Cybersecurity News of the Week, July 3, 2022

A weekly aggregation of important cybersecurity and privacy news designed to educate, support, and advocate; helping you meet your data care challenges and responsibilities.

Stan’s Top of the News

Our top stories are again on privacy in a post-Roe world. Even as the discussion centers on privacy relative to abortion, the privacy implications go far beyond abortion to any activity that any state or any one might not like. Abortion privacy post-Roe is the canary-in-the-coal-mine that will influence how we the people define our privacy rights, the legal limits to invasions of our privacy, and the steps we all individually need to take to protect our privacy, both from unfriendly government and hacker vigilantes. This is such an important story that SecureTheVillage is hosting a special webinar on the subject.

  • Roe v. Wade Was Overturned: Here’s How Your Phone Could Be Used to Spy on You: With Roe v. Wade overturned, so-called trigger laws already passed in 13 states will ban abortion in large parts of the country. Here’s how your smartphone could be used to prosecute you if you do decide to have an abortion in an area where it’s criminalized. Scientific American, June 24, 2022
  • HHS issues new guidance on post-Roe v. Wade patient privacy: The US Department of Health and Human Services Office for Civil Rights has released new guidance aimed at patient privacy in the wake of last week’s Supreme Court ruling that overturned Roe v. Wade, holding that there is no longer a federal constitutional right to an abortion. CNN, June 29, 2022
  • The future of privacy rights in a post-Roe world: Privacy experts fear the Supreme Court’s decision to overturn federal abortion rights will erode other key protections and expose daily life online to criminal investigations. Axios, June 29.

Hold The Date … July 21 11:00AM PT

Roe v Wade: Critical Implications for Our Personal Privacy, SecureTheVillage Community Webinar, July 21, 11AM PT: The overturning of Roe v Wade has upended what privacy means for every single person in the USA.  We invite you to a webinar with legal and privacy experts to learn what this ruling means for your personal privacy and safety. The panelists will explore the privacy implications of the Supreme Court’s recent ruling, outline expected legal intrusions by states on personal privacy, discuss how new state laws directly incentivize vigilantes and hackers, and share tangible strategies on how to protect oneself, including minimizing the vast ‘data footprint’ created by our use of everyday technology. This lively discussion will be relevant to any gender, sexual orientation, or political affiliation, as some Justices have suggested that other monumental cases could be revisited, implying we may expect even more dramatic challenges to our privacy rights going forward. 

Happy Independence Day.

We hold these truths to be self-evident, that all men are created equal, that they are endowed by their Creator with certain unalienable Rights, that among these are Life, Liberty and the pursuit of Happiness.

Security Nonprofit of the Week … Sightline Security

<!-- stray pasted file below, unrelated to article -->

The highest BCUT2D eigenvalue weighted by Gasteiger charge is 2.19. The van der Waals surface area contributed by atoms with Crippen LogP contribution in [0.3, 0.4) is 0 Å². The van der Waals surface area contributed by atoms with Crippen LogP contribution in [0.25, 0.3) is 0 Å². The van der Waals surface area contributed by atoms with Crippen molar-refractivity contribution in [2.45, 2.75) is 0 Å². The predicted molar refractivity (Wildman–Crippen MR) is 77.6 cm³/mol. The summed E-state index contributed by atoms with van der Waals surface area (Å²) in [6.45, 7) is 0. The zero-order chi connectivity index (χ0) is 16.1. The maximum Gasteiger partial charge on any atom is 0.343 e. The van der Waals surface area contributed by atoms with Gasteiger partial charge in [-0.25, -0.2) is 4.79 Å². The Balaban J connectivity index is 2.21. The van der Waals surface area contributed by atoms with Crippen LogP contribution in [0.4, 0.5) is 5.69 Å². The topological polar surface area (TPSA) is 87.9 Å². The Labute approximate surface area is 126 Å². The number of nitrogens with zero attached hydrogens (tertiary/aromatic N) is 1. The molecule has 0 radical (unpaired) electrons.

Our kudos this week to Sightline Security, a nonprofit that helps nonprofits secure and protect their critical information. Their mission is to equip, empower, and support global nonprofits to navigate and embed cybersecurity into their organizations with confidence.  Sightline Security is on the front lines helping health service nonprofits protect sensitive patient data as it comes under attack in post-Roe America. Kudos to Sightline Security for their cyber support to the vital under-served nonprofit community.

Live on Cyber with Dr. Stan Stahl – Live on LinkedIn

Live on Cyber with Dr. Stan Stahl: Join Julie Morris and me as we discuss data privacy in post-Roe America.

Section 2 – Personal Data Care – Security and Privacy

Important data care stories for protecting yourself and your family.

#Don’tTrust#AlwaysVerify. This week’s Zelle scam story is another reminder.

  • Zelle Scams: Take These 4 Steps to Protect Your Money From Fraud: Criminals are using the banking payment service Zelle to scam unsuspecting consumers. … Free payment service Zelle has become a mainstay for commercial banking customers — over 100 million people have access to the app via their bank accounts. While the service is simple and quick, its instant, irreversible transactions have made it an attractive target for scam artists. CNET, June 27, 2022

Some good news from the FCC as we struggle against spam phone calls.

  • FCC says it closed a loophole that many robocallers used to evade blocking: Starting today, small carriers must use STIR/SHAKEN Caller ID authentication tech. … The Federal Communications Commission today said it closed a robocall loophole by requiring small phone companies to implement the caller ID authentication technology known as STIR and SHAKEN. Ars technica, June 30, 2022

Section 3 – General Data Care, Cybersecurity, and Privacy Stories

Data Care, cybersecurity and privacy stories for those wanting a deeper look.

This week’s cybercrime stories include another supply-chain attack, this one a provider of employment software to governments. And North Korea is at it again as cybercrime continues to help them skirt economic blockades.

  • Publishing giant Macmillan still unable to process orders after ransomware attack: Publishing giant Macmillan is in the process of recovering from a ransomware attack that has left it unable to process orders electronically. The Record, July 1, 2022